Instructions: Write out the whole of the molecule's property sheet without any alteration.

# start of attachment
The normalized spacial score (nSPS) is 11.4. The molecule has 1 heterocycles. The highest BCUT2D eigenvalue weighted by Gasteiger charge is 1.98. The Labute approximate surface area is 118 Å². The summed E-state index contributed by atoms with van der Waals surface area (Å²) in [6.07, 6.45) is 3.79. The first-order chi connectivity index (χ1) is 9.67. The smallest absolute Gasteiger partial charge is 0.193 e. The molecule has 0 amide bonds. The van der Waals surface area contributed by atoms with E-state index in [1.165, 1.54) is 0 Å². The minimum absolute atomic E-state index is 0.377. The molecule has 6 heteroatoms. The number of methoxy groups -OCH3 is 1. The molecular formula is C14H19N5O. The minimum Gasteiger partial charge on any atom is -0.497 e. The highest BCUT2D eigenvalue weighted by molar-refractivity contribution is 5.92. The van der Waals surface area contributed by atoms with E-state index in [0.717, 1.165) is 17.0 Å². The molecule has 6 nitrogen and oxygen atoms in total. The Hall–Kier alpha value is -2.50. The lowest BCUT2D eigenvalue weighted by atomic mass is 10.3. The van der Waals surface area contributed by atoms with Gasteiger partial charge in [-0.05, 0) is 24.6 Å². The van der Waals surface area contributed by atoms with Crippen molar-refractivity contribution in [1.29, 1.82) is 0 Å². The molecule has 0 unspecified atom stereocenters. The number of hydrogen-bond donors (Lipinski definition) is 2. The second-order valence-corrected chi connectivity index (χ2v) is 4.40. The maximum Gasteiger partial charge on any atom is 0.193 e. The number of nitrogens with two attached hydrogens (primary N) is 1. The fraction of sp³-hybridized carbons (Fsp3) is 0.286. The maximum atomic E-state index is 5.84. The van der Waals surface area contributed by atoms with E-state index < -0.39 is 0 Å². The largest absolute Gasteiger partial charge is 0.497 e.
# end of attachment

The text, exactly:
The normalized spacial score (nSPS) is 11.4. The molecule has 1 heterocycles. The highest BCUT2D eigenvalue weighted by Gasteiger charge is 1.98. The Labute approximate surface area is 118 Å². The summed E-state index contributed by atoms with van der Waals surface area (Å²) in [6.07, 6.45) is 3.79. The first-order chi connectivity index (χ1) is 9.67. The smallest absolute Gasteiger partial charge is 0.193 e. The molecule has 0 amide bonds. The van der Waals surface area contributed by atoms with E-state index in [1.165, 1.54) is 0 Å². The minimum absolute atomic E-state index is 0.377. The molecule has 6 heteroatoms. The number of methoxy groups -OCH3 is 1. The molecular formula is C14H19N5O. The minimum Gasteiger partial charge on any atom is -0.497 e. The highest BCUT2D eigenvalue weighted by molar-refractivity contribution is 5.92. The van der Waals surface area contributed by atoms with E-state index in [0.717, 1.165) is 17.0 Å². The molecule has 6 nitrogen and oxygen atoms in total. The Hall–Kier alpha value is -2.50. The lowest BCUT2D eigenvalue weighted by atomic mass is 10.3. The van der Waals surface area contributed by atoms with Gasteiger partial charge in [-0.05, 0) is 24.6 Å². The van der Waals surface area contributed by atoms with Crippen molar-refractivity contribution in [1.29, 1.82) is 0 Å². The molecule has 0 unspecified atom stereocenters. The number of hydrogen-bond donors (Lipinski definition) is 2. The second-order valence-corrected chi connectivity index (χ2v) is 4.40. The maximum Gasteiger partial charge on any atom is 0.193 e. The number of nitrogens with two attached hydrogens (primary N) is 1. The fraction of sp³-hybridized carbons (Fsp3) is 0.286. The maximum atomic E-state index is 5.84. The van der Waals surface area contributed by atoms with E-state index < -0.39 is 0 Å². The largest absolute Gasteiger partial charge is 0.497 e.